Normally I try to keep to photographic gear, but this is one piece of hardware I really have to review on the blog.
We all do need a projector sometimes, being it for a seminar, workshop or just showing people your work.
If you go to a location were there already is a projector a lot of photographers decide to just use that projector, but trust me in most cases this is not the smart thing to do. In most locations the projectors are very bad, sometimes you can solve this if the owner is willing to hand you the remote, in this review I will give you some tips and also do a small review on a special projector I think you really should have/use.
Setting up the projector on location (or your own)
A projector out of the box is in reality never performing the way you want your images to be shown.
A lot of projectors have custom settings often called, photo/cinema/living room/presentation etc.
Personally I always start out with cinema or photo.
Often those settings have a good starting point, the rest of the settings you can do very quickly yourself.
Some people think that sharpness will add sharpness to an image.
Reality is however that this is not true, it enhances contrast on a local base, this often leads to an artifact called edge enhancement/ringing where you can see white lines appearing around high contrast objects, this makes your image not sharper but gives a lot of “unrest” in the image and shows the images with loss in small detail (often large details are a bit enhanced, but small detail is sacrificed for this).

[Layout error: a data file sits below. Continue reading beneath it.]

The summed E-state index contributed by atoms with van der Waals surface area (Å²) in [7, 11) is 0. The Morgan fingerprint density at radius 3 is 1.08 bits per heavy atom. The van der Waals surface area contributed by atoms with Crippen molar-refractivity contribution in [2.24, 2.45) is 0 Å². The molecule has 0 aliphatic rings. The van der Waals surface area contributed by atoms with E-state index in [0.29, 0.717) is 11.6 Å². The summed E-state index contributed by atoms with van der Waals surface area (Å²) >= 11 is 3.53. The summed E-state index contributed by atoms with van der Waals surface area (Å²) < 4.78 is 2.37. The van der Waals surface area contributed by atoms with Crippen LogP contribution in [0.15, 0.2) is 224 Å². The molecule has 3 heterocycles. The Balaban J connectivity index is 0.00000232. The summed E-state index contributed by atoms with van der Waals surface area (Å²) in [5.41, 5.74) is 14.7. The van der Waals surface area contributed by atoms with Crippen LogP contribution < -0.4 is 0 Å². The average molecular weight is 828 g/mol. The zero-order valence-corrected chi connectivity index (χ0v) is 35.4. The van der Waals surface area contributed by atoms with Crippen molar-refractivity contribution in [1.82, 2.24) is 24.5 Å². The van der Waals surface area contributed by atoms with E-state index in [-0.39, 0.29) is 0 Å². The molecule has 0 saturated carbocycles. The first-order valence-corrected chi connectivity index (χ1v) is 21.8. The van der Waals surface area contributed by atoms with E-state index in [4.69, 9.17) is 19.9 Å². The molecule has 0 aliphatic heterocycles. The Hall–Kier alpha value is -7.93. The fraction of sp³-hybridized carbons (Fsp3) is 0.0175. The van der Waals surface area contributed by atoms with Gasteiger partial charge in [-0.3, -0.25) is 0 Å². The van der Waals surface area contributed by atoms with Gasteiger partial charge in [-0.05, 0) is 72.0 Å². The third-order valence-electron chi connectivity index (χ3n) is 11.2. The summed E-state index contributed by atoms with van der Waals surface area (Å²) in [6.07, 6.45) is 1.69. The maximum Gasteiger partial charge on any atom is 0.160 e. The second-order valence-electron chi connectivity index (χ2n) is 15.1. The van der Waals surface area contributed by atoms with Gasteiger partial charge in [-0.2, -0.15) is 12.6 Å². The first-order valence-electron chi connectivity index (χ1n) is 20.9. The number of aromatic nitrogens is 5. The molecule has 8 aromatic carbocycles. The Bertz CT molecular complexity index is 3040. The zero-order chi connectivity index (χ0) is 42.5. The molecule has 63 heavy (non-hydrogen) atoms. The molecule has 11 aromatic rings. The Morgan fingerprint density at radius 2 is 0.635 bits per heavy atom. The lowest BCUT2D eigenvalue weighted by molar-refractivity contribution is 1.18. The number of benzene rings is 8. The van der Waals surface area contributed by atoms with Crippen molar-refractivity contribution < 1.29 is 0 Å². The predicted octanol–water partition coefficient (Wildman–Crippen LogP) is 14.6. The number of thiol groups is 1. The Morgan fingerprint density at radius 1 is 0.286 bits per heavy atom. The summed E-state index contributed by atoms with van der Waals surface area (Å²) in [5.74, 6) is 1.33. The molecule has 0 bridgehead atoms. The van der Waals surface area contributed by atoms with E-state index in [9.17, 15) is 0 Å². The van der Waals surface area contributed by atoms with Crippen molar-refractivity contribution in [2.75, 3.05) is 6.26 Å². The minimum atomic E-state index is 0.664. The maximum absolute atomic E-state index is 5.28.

Always try to keep the sharpness as low as possible, on some projectors this is the setting 0 or -xx.
Watch out however, some projectors will put the image out of focus when using a low sharpness setting, try to find a setting where the image is NOT out of focus, but not higher, you can use the menu letters for this.
Brightness and contrast
Two very important settings.
Brightness controls the lower area of the image, and contrast the higher area of the image.
Or in short Brightness controls the dark areas and contrast the lighter areas.
Brightness can be set very easily.
Project a black screen and turn up the brightness until you see the screen light up, now go back step by step until the screen doesn’t get any darker. After you achieved that go back up 1 step (indeed you will see the screen light up just a little bit, this is correct).
Contrast is a bit more difficult and you will need a good test pattern for this (read on), you could try it with an image where you are sure there are whites that are close to blowing out (for example a white dress), turn up the contrast until you see white clipping and now back down till there is no clipping.
Colortemp and gamma
These two are not possible to set yourself, you will need a color-analyzer for this and someone who knows how to operate it and interpet the readings. If you don’t have a calibrated projector or color-analyzer often the setting warm for color-temp and 2.2 for gamma works just fine.
The best setting to show your work is D6500 and a gamma of 2.2
The problem however is that often those settings are present on the projector but the numbers are not corresponding with what you will measure from the screen, this is why it’s a very good decision to find an ISF tech/calibrator who can calibrate your projector. Prices for a good calibration range from 100.00 to 300.00 US depending on your country.
The ISF stands for Imaging Science Foundation and is a foundation that is learning people to understand the need for calibration and getting a good standard out there. If your projector/TV etc. are calibrated by an ISF tech they should show you the images/movies the way they are intended. If some of you might know I’m an ISF trained calibrator so I do all the calibrations myself but I really can’t stress the point enough that just buying a cheap color-analyzer is not the way you should calibrate your projector, it does work for your monitor but for a projector you really need a specialist.
For the Netherlands you can always contact me.
Digital Video Essentials
There are several options to set everything up yourself (except color-temp and gamma).